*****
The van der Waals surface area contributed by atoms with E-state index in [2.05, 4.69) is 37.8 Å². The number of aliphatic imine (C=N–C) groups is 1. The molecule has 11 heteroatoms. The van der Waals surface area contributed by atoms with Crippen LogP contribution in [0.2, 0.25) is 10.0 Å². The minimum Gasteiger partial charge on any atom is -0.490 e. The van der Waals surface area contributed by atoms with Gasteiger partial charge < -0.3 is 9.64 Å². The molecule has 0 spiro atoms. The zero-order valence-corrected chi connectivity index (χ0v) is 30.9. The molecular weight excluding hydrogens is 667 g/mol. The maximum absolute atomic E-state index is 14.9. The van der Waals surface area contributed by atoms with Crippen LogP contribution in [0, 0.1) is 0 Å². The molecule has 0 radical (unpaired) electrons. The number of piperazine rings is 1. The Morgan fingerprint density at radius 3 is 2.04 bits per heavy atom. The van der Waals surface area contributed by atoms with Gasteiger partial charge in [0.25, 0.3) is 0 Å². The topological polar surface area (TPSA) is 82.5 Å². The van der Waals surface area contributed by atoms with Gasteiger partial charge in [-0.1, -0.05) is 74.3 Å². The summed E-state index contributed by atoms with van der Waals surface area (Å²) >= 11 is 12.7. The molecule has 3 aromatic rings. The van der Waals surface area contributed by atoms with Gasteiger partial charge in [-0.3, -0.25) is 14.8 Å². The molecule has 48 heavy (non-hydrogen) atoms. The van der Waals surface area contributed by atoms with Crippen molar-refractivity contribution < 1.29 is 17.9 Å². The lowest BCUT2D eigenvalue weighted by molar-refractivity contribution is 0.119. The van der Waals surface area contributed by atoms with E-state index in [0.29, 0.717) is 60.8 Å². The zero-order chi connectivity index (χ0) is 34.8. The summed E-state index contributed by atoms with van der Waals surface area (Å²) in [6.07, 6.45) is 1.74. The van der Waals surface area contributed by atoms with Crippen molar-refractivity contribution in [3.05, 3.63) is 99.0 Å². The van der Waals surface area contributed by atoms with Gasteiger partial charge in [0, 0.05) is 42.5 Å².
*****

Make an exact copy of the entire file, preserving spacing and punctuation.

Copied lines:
The van der Waals surface area contributed by atoms with E-state index in [2.05, 4.69) is 37.8 Å². The number of aliphatic imine (C=N–C) groups is 1. The molecule has 11 heteroatoms. The van der Waals surface area contributed by atoms with Crippen LogP contribution in [0.2, 0.25) is 10.0 Å². The minimum Gasteiger partial charge on any atom is -0.490 e. The van der Waals surface area contributed by atoms with Gasteiger partial charge < -0.3 is 9.64 Å². The molecule has 0 spiro atoms. The zero-order valence-corrected chi connectivity index (χ0v) is 30.9. The molecular weight excluding hydrogens is 667 g/mol. The maximum absolute atomic E-state index is 14.9. The van der Waals surface area contributed by atoms with Crippen LogP contribution in [0, 0.1) is 0 Å². The molecule has 0 radical (unpaired) electrons. The number of piperazine rings is 1. The Morgan fingerprint density at radius 3 is 2.04 bits per heavy atom. The van der Waals surface area contributed by atoms with Gasteiger partial charge in [0.25, 0.3) is 0 Å². The topological polar surface area (TPSA) is 82.5 Å². The van der Waals surface area contributed by atoms with Gasteiger partial charge in [-0.1, -0.05) is 74.3 Å². The summed E-state index contributed by atoms with van der Waals surface area (Å²) >= 11 is 12.7. The molecule has 3 aromatic rings. The van der Waals surface area contributed by atoms with Gasteiger partial charge in [-0.3, -0.25) is 14.8 Å². The molecule has 48 heavy (non-hydrogen) atoms. The van der Waals surface area contributed by atoms with Crippen molar-refractivity contribution < 1.29 is 17.9 Å². The lowest BCUT2D eigenvalue weighted by molar-refractivity contribution is 0.119. The van der Waals surface area contributed by atoms with E-state index in [0.29, 0.717) is 60.8 Å². The zero-order chi connectivity index (χ0) is 34.8. The summed E-state index contributed by atoms with van der Waals surface area (Å²) in [6.07, 6.45) is 1.74. The van der Waals surface area contributed by atoms with Crippen molar-refractivity contribution in [3.05, 3.63) is 99.0 Å². The van der Waals surface area contributed by atoms with Gasteiger partial charge in [0, 0.05) is 42.5 Å².